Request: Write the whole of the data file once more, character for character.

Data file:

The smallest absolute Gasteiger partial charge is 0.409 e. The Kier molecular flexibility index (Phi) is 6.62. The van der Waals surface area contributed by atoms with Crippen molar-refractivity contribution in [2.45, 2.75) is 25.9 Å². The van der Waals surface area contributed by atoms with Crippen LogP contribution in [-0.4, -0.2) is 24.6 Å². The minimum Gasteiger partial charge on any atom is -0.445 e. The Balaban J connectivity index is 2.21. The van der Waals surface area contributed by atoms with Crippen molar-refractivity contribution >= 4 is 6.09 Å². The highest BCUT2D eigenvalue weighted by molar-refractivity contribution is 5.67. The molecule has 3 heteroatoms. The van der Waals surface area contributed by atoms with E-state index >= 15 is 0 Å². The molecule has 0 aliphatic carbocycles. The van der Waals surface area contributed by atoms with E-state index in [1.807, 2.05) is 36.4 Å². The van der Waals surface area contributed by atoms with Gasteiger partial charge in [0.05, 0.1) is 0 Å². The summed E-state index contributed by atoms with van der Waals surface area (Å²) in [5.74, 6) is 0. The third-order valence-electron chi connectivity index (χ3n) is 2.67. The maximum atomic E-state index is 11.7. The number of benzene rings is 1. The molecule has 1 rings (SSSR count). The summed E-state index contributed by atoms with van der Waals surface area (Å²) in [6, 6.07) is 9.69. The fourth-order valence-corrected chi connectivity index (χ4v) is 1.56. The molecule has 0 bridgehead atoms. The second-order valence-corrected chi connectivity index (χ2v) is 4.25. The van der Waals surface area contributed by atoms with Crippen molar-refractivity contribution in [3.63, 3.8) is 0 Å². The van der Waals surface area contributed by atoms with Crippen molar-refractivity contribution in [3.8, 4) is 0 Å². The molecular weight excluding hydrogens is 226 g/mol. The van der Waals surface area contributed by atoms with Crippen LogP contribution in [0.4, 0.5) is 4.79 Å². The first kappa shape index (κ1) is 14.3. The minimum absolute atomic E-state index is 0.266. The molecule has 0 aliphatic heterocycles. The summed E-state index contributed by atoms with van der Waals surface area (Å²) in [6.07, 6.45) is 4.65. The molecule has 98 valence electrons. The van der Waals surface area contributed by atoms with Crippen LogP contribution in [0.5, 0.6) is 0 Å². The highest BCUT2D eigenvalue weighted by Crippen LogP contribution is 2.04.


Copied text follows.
The smallest absolute Gasteiger partial charge is 0.409 e. The Kier molecular flexibility index (Phi) is 6.62. The van der Waals surface area contributed by atoms with Crippen molar-refractivity contribution in [2.45, 2.75) is 25.9 Å². The van der Waals surface area contributed by atoms with Crippen LogP contribution in [-0.4, -0.2) is 24.6 Å². The minimum Gasteiger partial charge on any atom is -0.445 e. The Balaban J connectivity index is 2.21. The van der Waals surface area contributed by atoms with Crippen molar-refractivity contribution >= 4 is 6.09 Å². The highest BCUT2D eigenvalue weighted by molar-refractivity contribution is 5.67. The molecule has 3 heteroatoms. The van der Waals surface area contributed by atoms with E-state index >= 15 is 0 Å². The molecule has 0 aliphatic carbocycles. The van der Waals surface area contributed by atoms with E-state index in [1.807, 2.05) is 36.4 Å². The van der Waals surface area contributed by atoms with Gasteiger partial charge in [0.05, 0.1) is 0 Å². The summed E-state index contributed by atoms with van der Waals surface area (Å²) in [5.74, 6) is 0. The third-order valence-electron chi connectivity index (χ3n) is 2.67. The maximum atomic E-state index is 11.7. The number of benzene rings is 1. The molecule has 1 rings (SSSR count). The summed E-state index contributed by atoms with van der Waals surface area (Å²) in [6, 6.07) is 9.69. The fourth-order valence-corrected chi connectivity index (χ4v) is 1.56. The molecule has 0 bridgehead atoms. The second-order valence-corrected chi connectivity index (χ2v) is 4.25. The van der Waals surface area contributed by atoms with Crippen molar-refractivity contribution in [3.63, 3.8) is 0 Å². The van der Waals surface area contributed by atoms with Crippen molar-refractivity contribution in [3.8, 4) is 0 Å². The molecular weight excluding hydrogens is 226 g/mol. The van der Waals surface area contributed by atoms with Crippen LogP contribution in [0.4, 0.5) is 4.79 Å². The first kappa shape index (κ1) is 14.3. The minimum absolute atomic E-state index is 0.266. The molecule has 0 aliphatic heterocycles. The summed E-state index contributed by atoms with van der Waals surface area (Å²) in [6.07, 6.45) is 4.65. The molecule has 98 valence electrons. The van der Waals surface area contributed by atoms with Crippen LogP contribution in [0.5, 0.6) is 0 Å². The highest BCUT2D eigenvalue weighted by Crippen LogP contribution is 2.04.